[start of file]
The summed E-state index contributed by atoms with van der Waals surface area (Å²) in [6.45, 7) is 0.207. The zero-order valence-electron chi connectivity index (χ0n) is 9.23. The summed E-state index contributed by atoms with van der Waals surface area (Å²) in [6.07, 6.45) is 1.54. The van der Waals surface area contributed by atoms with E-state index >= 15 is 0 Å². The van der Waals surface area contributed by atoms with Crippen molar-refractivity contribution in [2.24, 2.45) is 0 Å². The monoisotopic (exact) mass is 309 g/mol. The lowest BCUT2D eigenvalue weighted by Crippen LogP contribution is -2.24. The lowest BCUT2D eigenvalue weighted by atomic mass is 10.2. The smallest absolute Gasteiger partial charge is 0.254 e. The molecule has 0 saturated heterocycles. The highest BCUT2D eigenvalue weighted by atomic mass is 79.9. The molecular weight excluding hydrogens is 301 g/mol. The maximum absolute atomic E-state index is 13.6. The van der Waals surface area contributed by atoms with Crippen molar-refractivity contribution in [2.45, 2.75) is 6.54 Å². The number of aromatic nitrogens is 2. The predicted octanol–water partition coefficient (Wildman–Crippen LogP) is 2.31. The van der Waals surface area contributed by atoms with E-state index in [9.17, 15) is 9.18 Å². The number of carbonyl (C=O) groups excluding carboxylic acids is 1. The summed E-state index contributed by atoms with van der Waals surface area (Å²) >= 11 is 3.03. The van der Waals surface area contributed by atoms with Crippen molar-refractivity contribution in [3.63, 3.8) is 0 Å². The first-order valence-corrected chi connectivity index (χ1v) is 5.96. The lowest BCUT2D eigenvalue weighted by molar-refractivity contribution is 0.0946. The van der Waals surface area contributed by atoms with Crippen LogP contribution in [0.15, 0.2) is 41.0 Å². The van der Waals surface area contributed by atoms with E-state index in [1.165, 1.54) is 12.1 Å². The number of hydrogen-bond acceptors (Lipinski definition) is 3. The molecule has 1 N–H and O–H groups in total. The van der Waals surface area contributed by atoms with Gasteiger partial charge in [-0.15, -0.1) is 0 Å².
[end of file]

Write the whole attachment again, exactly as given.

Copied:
The summed E-state index contributed by atoms with van der Waals surface area (Å²) in [6.45, 7) is 0.207. The zero-order valence-electron chi connectivity index (χ0n) is 9.23. The summed E-state index contributed by atoms with van der Waals surface area (Å²) in [6.07, 6.45) is 1.54. The van der Waals surface area contributed by atoms with E-state index >= 15 is 0 Å². The van der Waals surface area contributed by atoms with Crippen molar-refractivity contribution in [2.24, 2.45) is 0 Å². The monoisotopic (exact) mass is 309 g/mol. The lowest BCUT2D eigenvalue weighted by Crippen LogP contribution is -2.24. The lowest BCUT2D eigenvalue weighted by atomic mass is 10.2. The smallest absolute Gasteiger partial charge is 0.254 e. The molecule has 0 saturated heterocycles. The highest BCUT2D eigenvalue weighted by atomic mass is 79.9. The molecular weight excluding hydrogens is 301 g/mol. The maximum absolute atomic E-state index is 13.6. The van der Waals surface area contributed by atoms with Crippen molar-refractivity contribution in [2.45, 2.75) is 6.54 Å². The number of aromatic nitrogens is 2. The predicted octanol–water partition coefficient (Wildman–Crippen LogP) is 2.31. The van der Waals surface area contributed by atoms with E-state index in [9.17, 15) is 9.18 Å². The number of carbonyl (C=O) groups excluding carboxylic acids is 1. The summed E-state index contributed by atoms with van der Waals surface area (Å²) >= 11 is 3.03. The van der Waals surface area contributed by atoms with Crippen molar-refractivity contribution in [3.63, 3.8) is 0 Å². The first-order valence-corrected chi connectivity index (χ1v) is 5.96. The lowest BCUT2D eigenvalue weighted by molar-refractivity contribution is 0.0946. The van der Waals surface area contributed by atoms with Crippen LogP contribution in [0.15, 0.2) is 41.0 Å². The van der Waals surface area contributed by atoms with E-state index in [1.165, 1.54) is 12.1 Å². The number of hydrogen-bond acceptors (Lipinski definition) is 3. The molecule has 1 N–H and O–H groups in total. The van der Waals surface area contributed by atoms with Gasteiger partial charge in [-0.15, -0.1) is 0 Å².